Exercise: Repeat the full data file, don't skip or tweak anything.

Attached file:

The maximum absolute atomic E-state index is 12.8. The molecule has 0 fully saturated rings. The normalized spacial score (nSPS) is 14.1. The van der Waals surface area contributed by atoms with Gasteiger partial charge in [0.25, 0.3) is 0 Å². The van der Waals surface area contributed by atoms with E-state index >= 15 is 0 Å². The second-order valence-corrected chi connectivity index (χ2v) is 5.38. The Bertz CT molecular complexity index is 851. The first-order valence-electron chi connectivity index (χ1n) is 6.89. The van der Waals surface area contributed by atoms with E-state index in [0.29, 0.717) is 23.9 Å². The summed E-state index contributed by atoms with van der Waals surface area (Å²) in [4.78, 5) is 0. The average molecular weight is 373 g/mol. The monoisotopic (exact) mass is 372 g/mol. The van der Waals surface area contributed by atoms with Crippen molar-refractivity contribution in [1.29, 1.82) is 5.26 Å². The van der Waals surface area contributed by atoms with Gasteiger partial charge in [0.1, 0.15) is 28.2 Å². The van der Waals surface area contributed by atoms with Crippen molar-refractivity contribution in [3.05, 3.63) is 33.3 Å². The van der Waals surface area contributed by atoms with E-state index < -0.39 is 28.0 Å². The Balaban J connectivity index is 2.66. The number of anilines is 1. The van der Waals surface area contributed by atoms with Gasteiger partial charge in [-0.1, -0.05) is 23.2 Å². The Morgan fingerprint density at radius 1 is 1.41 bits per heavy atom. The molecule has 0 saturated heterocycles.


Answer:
The maximum absolute atomic E-state index is 12.8. The molecule has 0 fully saturated rings. The normalized spacial score (nSPS) is 14.1. The van der Waals surface area contributed by atoms with Gasteiger partial charge in [0.25, 0.3) is 0 Å². The van der Waals surface area contributed by atoms with E-state index >= 15 is 0 Å². The second-order valence-corrected chi connectivity index (χ2v) is 5.38. The Bertz CT molecular complexity index is 851. The first-order valence-electron chi connectivity index (χ1n) is 6.89. The van der Waals surface area contributed by atoms with E-state index in [0.29, 0.717) is 23.9 Å². The summed E-state index contributed by atoms with van der Waals surface area (Å²) in [4.78, 5) is 0. The average molecular weight is 373 g/mol. The monoisotopic (exact) mass is 372 g/mol. The van der Waals surface area contributed by atoms with Crippen molar-refractivity contribution in [1.29, 1.82) is 5.26 Å². The van der Waals surface area contributed by atoms with Gasteiger partial charge in [0.1, 0.15) is 28.2 Å². The van der Waals surface area contributed by atoms with Crippen molar-refractivity contribution in [3.05, 3.63) is 33.3 Å². The van der Waals surface area contributed by atoms with E-state index < -0.39 is 28.0 Å². The Balaban J connectivity index is 2.66. The number of anilines is 1. The van der Waals surface area contributed by atoms with Gasteiger partial charge in [-0.1, -0.05) is 23.2 Å². The Morgan fingerprint density at radius 1 is 1.41 bits per heavy atom. The molecule has 0 saturated heterocycles.